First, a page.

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eigmin()``KXk=1eigmin)]TJ /F6 11.955 Tf 5.48 -9.68 Td[(Bk=KXk=1infjxj=1x0BkxKXk=1infjxj=1x0Bk;0x)]TJ /F5 11.955 Tf 15.42 0 Td[(infjxj=1x0)]TJ /F6 11.955 Tf 5.48 -9.68 Td[(Bk)]TJ /F6 11.955 Tf 11.95 0 Td[(Bk;0xKXk=1infjxj=1x0Bk;0x)]TJ /F8 7.97 Tf 16.74 14.94 Td[(KXk=1kBk)]TJ /F6 11.955 Tf 11.96 0 Td[(Bk;0k2KXk=1infjxj=1x0Bk;0x)]TJ /F4 11.955 Tf 11.96 0 Td[(Kd`cr logp nhence,byLemma 2 ,eigmin()``K"0)]TJ /F4 11.955 Tf 11.96 0 Td[(Kcd`r logp nK "0)]TJ /F4 11.955 Tf 11.95 0 Td[(cnr logp n!=3K"0 4:Similarlyonecanshowthateigmax(``)3K 2"0: ByLemma 2 ,thevalueofthethresholdnwhichweusedinbuildingourhierarchicalpriorinEq. 3-7 isgivenasn="0 4cq n logp.HencebyAssumption 2 ,wecanwritedtn,foranysucientlylargen. Lemma3. Let,,andabeaccordingtoEq. A-1 ,Eq. A-3 ,andlet0bethetruevalueofinEq. 3-5 .Thenforlargeenoughn,thereexistsaconstantc0suchthat k0+^akmaxc0r logp n:(B-5) Proof. Notethatbythetriangularinequality, k0+^akmaxk0+akmax+k^a)]TJ /F23 11.955 Tf 11.96 0 Td[(akmax;(B-6)where,^aistheestimateofaprovidedbyAssumption1. 70

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Now,InviewofEq. A-1 ,Eq. A-3 ,andEq. 3-5 ,onecaneasilycheckthat0+a=0BBBBBBBBBBBBBBBBB@B1! 1;0+a1+B2! 2;0+a2+B3! 3;0+a3B2! 2;0+a2+B3! 3;0+a3B1! 1;0+a1+B3! 3;0+a3B1! 1;0+a1+B2! 2;0+a2B3! 3;0+a3B2! 2;0+a2B1! 1;0+a11CCCCCCCCCCCCCCCCCA;where! 1;0=)]TJ /F23 11.955 Tf 5.47 -9.68 Td[( 1;0+ 12;0+ 13;0+ 123;0,! 2;0=)]TJ /F23 11.955 Tf 5.48 -9.68 Td[( 2;0+ 12;0+ 23;0+ 123;0,and! 3;0=)]TJ /F23 11.955 Tf 5.48 -9.68 Td[( 3;0+ 13;0+ 23;0+ 123;0.Furthermore,Bk! k;0+ak=0BBBBBBB@k;0:10Sk:2+k;0:20Sk:1k;0:10Sk:3+k;0:30Sk:1...k;0:p)]TJ /F3 7.97 Tf 6.59 0 Td[(10Sk:p+k;0:p0Sk:p)]TJ /F3 7.97 Tf 6.58 0 Td[(11CCCCCCCA;k=1;2;3:Now,werewrite0+aas,0+a=0BBBBBBBBBBBBBBBBB@Ip(p)]TJ /F13 5.978 Tf 5.76 0 Td[(1) 2Ip(p)]TJ /F13 5.978 Tf 5.76 0 Td[(1) 2Ip(p)]TJ /F13 5.978 Tf 5.75 0 Td[(1) 2Ip(p)]TJ /F13 5.978 Tf 5.76 0 Td[(1) 2Ip(p)]TJ /F13 5.978 Tf 5.76 0 Td[(1) 2Ip(p)]TJ /F13 5.978 Tf 5.76 0 Td[(1) 20Ip(p)]TJ /F13 5.978 Tf 5.75 0 Td[(1) 20Ip(p)]TJ /F13 5.978 Tf 5.76 0 Td[(1) 2Ip(p)]TJ /F13 5.978 Tf 5.75 0 Td[(1) 2Ip(p)]TJ /F13 5.978 Tf 5.76 0 Td[(1) 2000Ip(p)]TJ /F13 5.978 Tf 5.76 0 Td[(1) 2000Ip(p)]TJ /F13 5.978 Tf 5.75 0 Td[(1) 21CCCCCCCCCCCCCCCCCA0BBBB@B3! 3;0+a3B2! 2;0+a2B1! 1;0+a11CCCCA:Thenormofthematrixintherighthandsideoftheaboveequationisequaltop K(2K)]TJ /F5 11.955 Tf 11.95 0 Td[(1),hence,byrestrictingtotheeventC1;n\C2;n,wehavethat 71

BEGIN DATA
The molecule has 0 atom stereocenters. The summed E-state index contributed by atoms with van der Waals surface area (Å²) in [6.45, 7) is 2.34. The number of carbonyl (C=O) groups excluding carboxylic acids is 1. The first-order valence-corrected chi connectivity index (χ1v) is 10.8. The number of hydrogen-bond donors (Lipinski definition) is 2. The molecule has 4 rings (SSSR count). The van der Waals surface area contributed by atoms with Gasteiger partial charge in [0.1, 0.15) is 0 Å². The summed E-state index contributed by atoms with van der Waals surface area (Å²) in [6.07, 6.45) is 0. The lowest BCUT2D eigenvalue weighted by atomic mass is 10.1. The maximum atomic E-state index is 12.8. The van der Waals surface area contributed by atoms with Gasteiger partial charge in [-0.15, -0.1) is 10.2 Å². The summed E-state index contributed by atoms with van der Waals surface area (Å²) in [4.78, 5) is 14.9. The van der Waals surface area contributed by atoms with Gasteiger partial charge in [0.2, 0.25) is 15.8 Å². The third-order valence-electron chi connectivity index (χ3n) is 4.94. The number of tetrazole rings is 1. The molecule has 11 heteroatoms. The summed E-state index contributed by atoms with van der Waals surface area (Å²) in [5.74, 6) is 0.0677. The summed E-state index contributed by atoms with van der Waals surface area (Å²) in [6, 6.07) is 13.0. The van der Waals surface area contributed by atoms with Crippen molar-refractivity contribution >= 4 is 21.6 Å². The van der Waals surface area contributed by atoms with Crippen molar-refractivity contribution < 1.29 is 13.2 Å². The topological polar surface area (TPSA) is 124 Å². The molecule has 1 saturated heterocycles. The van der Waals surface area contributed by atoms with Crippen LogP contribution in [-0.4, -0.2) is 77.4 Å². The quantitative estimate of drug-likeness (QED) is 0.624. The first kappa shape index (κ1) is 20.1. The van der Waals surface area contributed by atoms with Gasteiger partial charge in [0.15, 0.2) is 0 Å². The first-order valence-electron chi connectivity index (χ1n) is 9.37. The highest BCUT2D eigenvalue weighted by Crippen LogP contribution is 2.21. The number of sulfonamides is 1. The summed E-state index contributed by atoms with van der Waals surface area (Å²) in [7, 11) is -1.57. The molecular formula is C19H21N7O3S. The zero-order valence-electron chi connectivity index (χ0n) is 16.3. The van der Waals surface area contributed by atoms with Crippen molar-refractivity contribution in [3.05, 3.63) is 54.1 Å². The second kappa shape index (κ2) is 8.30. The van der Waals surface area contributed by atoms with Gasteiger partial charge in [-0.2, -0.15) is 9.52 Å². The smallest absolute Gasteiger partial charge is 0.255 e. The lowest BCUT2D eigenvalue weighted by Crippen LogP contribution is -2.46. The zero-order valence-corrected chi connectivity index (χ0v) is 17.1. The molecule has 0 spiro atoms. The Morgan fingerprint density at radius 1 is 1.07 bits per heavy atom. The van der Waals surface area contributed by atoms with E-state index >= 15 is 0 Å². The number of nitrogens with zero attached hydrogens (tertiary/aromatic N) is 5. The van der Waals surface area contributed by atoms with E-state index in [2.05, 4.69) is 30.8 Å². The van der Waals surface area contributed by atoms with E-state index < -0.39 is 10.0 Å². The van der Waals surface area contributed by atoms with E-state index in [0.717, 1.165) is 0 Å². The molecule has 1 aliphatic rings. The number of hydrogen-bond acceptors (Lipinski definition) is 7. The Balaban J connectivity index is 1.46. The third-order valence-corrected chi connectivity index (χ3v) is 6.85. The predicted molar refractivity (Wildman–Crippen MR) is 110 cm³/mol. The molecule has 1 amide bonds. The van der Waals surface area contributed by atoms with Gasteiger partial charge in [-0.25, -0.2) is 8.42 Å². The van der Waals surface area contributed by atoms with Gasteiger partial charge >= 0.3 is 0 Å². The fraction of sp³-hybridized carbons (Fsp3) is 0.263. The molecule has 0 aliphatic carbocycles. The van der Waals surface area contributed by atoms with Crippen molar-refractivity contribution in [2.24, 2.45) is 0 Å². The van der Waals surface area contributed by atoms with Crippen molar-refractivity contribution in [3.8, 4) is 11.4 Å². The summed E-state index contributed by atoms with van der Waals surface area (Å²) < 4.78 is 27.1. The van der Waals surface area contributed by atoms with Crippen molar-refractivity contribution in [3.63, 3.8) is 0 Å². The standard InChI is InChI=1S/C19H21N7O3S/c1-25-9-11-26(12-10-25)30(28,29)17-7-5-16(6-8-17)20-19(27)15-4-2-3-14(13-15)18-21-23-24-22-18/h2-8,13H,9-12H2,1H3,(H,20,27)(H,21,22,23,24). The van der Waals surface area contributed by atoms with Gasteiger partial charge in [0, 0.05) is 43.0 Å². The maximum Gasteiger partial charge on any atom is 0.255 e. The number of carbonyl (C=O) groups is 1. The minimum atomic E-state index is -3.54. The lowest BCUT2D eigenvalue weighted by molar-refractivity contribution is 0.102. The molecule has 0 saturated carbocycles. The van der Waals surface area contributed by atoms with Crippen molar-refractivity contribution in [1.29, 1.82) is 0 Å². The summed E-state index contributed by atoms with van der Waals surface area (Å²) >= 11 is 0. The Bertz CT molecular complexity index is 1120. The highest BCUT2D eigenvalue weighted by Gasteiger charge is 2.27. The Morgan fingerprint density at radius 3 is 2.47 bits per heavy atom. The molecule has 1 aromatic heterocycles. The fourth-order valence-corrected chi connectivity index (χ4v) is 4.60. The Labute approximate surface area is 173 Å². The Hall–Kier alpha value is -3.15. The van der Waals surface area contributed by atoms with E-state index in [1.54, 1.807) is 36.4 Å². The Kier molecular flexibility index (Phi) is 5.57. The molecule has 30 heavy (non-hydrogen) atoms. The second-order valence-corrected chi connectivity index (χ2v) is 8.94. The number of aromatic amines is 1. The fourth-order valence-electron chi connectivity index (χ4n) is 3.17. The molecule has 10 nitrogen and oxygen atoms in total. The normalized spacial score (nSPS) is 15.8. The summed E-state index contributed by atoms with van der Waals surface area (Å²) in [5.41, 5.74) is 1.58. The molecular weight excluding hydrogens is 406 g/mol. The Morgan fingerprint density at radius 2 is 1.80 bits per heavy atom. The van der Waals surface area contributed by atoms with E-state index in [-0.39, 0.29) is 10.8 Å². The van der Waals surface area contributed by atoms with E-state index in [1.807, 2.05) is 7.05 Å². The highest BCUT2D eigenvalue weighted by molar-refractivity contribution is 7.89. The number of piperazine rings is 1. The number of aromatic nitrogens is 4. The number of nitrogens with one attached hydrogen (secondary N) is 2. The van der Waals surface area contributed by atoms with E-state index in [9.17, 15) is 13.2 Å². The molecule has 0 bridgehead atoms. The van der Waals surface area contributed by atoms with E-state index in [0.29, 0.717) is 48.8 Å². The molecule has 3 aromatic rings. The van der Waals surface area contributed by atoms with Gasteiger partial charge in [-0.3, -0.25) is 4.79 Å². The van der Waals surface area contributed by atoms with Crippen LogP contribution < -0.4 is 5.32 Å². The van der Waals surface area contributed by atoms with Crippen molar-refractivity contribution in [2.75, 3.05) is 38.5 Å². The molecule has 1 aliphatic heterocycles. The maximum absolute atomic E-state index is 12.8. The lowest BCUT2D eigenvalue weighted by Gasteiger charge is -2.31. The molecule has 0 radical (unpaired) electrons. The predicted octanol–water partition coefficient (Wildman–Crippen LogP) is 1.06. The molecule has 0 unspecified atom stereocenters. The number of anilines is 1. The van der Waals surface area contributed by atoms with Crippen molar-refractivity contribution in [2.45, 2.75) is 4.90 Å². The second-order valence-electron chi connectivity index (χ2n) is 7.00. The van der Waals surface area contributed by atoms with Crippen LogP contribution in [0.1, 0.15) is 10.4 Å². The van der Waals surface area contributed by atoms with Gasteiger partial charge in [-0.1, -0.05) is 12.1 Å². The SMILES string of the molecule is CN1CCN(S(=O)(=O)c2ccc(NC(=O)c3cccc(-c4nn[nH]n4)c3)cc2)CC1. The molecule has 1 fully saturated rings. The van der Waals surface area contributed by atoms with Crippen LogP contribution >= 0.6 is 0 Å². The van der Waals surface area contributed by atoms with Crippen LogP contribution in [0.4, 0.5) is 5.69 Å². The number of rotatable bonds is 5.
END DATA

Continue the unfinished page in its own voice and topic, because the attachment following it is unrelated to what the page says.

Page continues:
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k0+akmaxvuut KXk=1kBk! k;0+akk2maxvuut Kmax1kK1i
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PR(`;t)=Pn`j^;Yo Pntj^;Yo=hqd`1(1)]TJ /F4 11.955 Tf 11.96 0 Td[(q1)(p2))]TJ /F8 7.97 Tf 6.59 0 Td[(d`Ifd`g+qd`1(1)]TJ /F4 11.955 Tf 11.95 0 Td[(q1)(p2))]TJ /F8 7.97 Tf 6.59 0 Td[(d`Ifd`gi hqdt1(1)]TJ /F4 11.955 Tf 11.95 0 Td[(q1)(p2))]TJ /F8 7.97 Tf 6.59 0 Td[(dtIfdtg+qdt1(1)]TJ /F4 11.955 Tf 11.96 0 Td[(q1)(p2))]TJ /F8 7.97 Tf 6.58 0 Td[(dtIfdtgij``j1 2 j`tj1 2j(n+)ttj1 2 j(n+)``j1 2expnn2 2^a`(n+))]TJ /F3 7.97 Tf 6.58 0 Td[(1``^a`o expn2 2^at(n+))]TJ /F3 7.97 Tf 6.58 0 Td[(1tt^at:(B-10) Proof. WenotethatPn`j^;Yo=Pn2M`j^;Yo=ZM`j^;Yd;hence,inviewofEq. 3-18 ,Pn`j^;Yo=C0hqd`1(1)]TJ /F4 11.955 Tf 11.96 0 Td[(q1)(p2))]TJ /F8 7.97 Tf 6.58 0 Td[(d`Ifd`g+qd`1(1)]TJ /F4 11.955 Tf 11.96 0 Td[(q1)(p2))]TJ /F8 7.97 Tf 6.59 0 Td[(d`Ifd`gij``j1 2 j(n+)``j1 2expn2 2^a`(n+))]TJ /F3 7.97 Tf 6.59 0 Td[(1``^a`;wherethelastequalityisachievedusingthepropertiesofthemultivariatenormaldistribution. Inthenextseriesoflemmas,wewillshowthatforanysparsitypattern`2L,theposteriorprobabilityratioPR(`;t)isapproachingzero,asngoesto1.Specically,weconsiderfourcasesofundertted(`t),overtted(t`withd`n),andnon-inclusive(t6`and`6t). Lemma5. Suppose`tthen,underAssumptions1-6, PR(`;t)!0;asn!1:(B-11) Proof. ByAssumption 2 ,dt<,henced`